Peruvian marble. lt costs a fortune to import.
Whatever her heart desires, Monsieur Prouix.
l'd like nothing better than to grant her every wish, sir.
On the modest sum you've accorded me-- l'm an architect, not a magician.
l must see the doctor.
lt's a matter of dire urgency.
lt is customary to write and request an appointment.
Desperation has driven me past etiquette, all the way to frenzy.
My schedule is not subject to lunatics.
l beg to differ, doctor. You work in a madhouse.
Your every waking moment is governed by the insane.
l pray you, be succinct.
You're new to Charenton, yes?
Perhaps you're not yet familiar with my husband and his unusual case.
With all due respect, madame...
...all France is familiar with your husband.
Would you grant me a moment alone, Monsieur Prouix?
Happily, sir. Your servant, sir.
l assume you've come to plead for clemency on your husband's behalf.
You do, do you? lt's my dearest hope, doctor...
...that he remain entombed forever.
And that when at last he perishes in the dank bowels of your institution...
...that he be left as carrion for the rodents and the worms.
l stand corrected, madame.
lf you can't cure him...
...truly cure him...
...then at least, l beg you, harness the beast that rages in his soul.
That is not easily done, madame.
You are aware, are you not, that it costs a great deal...
...to house your husband.
l pay his stipend every month, far more dutifully than l should.
That barely covers the cost of his room...
...with nary a penny left over for appropriate treatments.
Opiates to quell his temper.
Restraints to chasten him when he misbehaves.
lf you could buttress your entreaties with the means to oblige them--
l'm not a wealthy woman.
You've a pension, haven't you, from the sale of his books?
lt's tainted money, doctor.
-What a beautiful thought. -What thought is that?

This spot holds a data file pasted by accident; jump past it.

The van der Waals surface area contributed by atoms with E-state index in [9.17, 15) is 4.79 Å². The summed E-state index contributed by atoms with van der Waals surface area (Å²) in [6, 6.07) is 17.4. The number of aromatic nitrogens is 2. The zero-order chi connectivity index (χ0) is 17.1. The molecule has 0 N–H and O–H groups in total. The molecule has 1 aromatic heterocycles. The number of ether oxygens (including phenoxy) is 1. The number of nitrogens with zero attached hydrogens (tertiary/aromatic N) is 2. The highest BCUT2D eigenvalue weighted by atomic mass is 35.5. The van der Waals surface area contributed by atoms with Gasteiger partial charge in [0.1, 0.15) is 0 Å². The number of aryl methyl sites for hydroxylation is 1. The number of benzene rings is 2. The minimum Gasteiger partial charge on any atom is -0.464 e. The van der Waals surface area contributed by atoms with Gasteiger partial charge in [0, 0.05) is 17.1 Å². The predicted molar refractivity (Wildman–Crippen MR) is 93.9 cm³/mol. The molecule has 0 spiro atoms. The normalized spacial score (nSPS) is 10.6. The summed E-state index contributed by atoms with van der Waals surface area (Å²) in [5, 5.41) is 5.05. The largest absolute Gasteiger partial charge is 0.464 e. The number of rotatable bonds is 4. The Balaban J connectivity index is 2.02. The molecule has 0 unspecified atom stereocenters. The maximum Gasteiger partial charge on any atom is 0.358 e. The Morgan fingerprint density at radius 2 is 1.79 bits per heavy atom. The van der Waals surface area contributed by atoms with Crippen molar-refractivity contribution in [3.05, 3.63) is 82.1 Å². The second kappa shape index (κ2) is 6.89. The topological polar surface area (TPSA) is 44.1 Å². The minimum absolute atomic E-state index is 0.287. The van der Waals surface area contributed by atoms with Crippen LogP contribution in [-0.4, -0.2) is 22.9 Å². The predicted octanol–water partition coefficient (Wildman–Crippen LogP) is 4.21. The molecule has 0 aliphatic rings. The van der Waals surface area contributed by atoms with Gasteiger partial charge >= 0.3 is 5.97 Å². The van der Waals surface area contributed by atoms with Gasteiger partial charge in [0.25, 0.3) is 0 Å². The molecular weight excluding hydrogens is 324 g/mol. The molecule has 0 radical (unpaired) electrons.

That the ill-gotten funds, borne of his degeneracy...
...might now effect his salvation.
lt's beyond perversity.
That honor should carry a price tag.
Old friends deigning to kiss your hand again.
Enchanted to see you again.
Welcome back from your long, dark descent into the abyss of infamy.''
Don't toy with me, doctor.
Now is the time to secure your epitaph.
The benevolent Marquise.
Charenton's most revered philanthropist...
...or Satan's bride.
Rest assured, your generosity speeds your husband...
...ever faster toward a cure.
The Peruvian marble, without question.
-l am eternally in your debt. -And l in yours, Marquise.
Doctor, can l impart to you his cruelest trick?
Once, long ago...
...in the folly of youth...
...he made me love him.
Madeleine, my sweet.
Can you smuggle me a quill and some ink?
l don't dare. The doctor's got his eye on you sharper than ever now.
Dr. Montalivet was, politely put, diminutive.
When flaccid, his member was little more than a bobbin.
And when inflamed, it towered a mere four inches.
To compensate, he strove to impress his lady with other endowments.
Fine wine, fresh game, and a house as big as his other fortunes were small.
We've ceiling beams en route from Provence.
And next week a muralist from Paris arrives...
...to paint a trompe l'oeil...
...in the ballroom.
-Doesn't that please you? -Very much.
l would prefer brandy in the salon...
...where we can sit side by side before the fire.
l'd rather read, thank you.
You prefer a book to your husband's company?
Well, no wonder.
l'm only flesh and blood.
That's no match, is it, for the printed page?
Good evening, then.
Enjoy your solitude.
Now or never.
lf you won't read it to your own mother...
...perhaps you ought not to be reading it at all.
lt's not your cup of tea, Mother.
Oh, go on, darling, give it a read.
''Monsieur Bouloir was a man whose erotic appetites...
...might discreetly be described...
A habitu of cemeteries...
...his proudest conquest was a maid six decades his senior...
...deceased a dozen years.''
Oh, that's terrible! That's too, too terrible!
Well, go on!
''The vigor with which he made love...
...caused her bones to dislodge.
Still, he granted her the highest compliment he accorded any woman:
'Well worth the dig!'''